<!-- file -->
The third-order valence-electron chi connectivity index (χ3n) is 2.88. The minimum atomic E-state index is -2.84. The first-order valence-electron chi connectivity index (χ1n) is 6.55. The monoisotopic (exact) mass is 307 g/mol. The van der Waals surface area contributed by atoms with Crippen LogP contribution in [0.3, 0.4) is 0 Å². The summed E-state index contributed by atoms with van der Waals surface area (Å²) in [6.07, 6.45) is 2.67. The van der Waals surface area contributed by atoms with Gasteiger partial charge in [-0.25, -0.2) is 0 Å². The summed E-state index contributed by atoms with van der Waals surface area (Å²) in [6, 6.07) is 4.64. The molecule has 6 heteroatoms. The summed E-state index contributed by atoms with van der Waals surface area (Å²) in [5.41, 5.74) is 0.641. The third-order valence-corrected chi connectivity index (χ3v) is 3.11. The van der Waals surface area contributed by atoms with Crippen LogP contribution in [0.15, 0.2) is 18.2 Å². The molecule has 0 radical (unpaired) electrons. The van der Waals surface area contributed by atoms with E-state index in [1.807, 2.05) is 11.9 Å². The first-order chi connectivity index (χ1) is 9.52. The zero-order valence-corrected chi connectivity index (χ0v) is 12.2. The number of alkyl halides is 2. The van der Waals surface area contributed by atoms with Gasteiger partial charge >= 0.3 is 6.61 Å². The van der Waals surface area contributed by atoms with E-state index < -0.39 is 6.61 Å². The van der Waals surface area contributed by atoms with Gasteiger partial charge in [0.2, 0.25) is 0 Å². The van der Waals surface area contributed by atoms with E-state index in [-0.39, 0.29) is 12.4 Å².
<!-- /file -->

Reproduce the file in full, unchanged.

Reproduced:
The third-order valence-electron chi connectivity index (χ3n) is 2.88. The minimum atomic E-state index is -2.84. The first-order valence-electron chi connectivity index (χ1n) is 6.55. The monoisotopic (exact) mass is 307 g/mol. The van der Waals surface area contributed by atoms with Crippen LogP contribution in [0.3, 0.4) is 0 Å². The summed E-state index contributed by atoms with van der Waals surface area (Å²) in [6.07, 6.45) is 2.67. The van der Waals surface area contributed by atoms with Gasteiger partial charge in [-0.25, -0.2) is 0 Å². The summed E-state index contributed by atoms with van der Waals surface area (Å²) in [6, 6.07) is 4.64. The molecule has 6 heteroatoms. The summed E-state index contributed by atoms with van der Waals surface area (Å²) in [5.41, 5.74) is 0.641. The third-order valence-corrected chi connectivity index (χ3v) is 3.11. The van der Waals surface area contributed by atoms with Crippen LogP contribution in [0.15, 0.2) is 18.2 Å². The molecule has 0 radical (unpaired) electrons. The van der Waals surface area contributed by atoms with E-state index in [1.807, 2.05) is 11.9 Å². The first-order chi connectivity index (χ1) is 9.52. The zero-order valence-corrected chi connectivity index (χ0v) is 12.2. The number of alkyl halides is 2. The van der Waals surface area contributed by atoms with Gasteiger partial charge >= 0.3 is 6.61 Å². The van der Waals surface area contributed by atoms with E-state index < -0.39 is 6.61 Å². The van der Waals surface area contributed by atoms with Gasteiger partial charge in [0.2, 0.25) is 0 Å². The van der Waals surface area contributed by atoms with E-state index in [-0.39, 0.29) is 12.4 Å².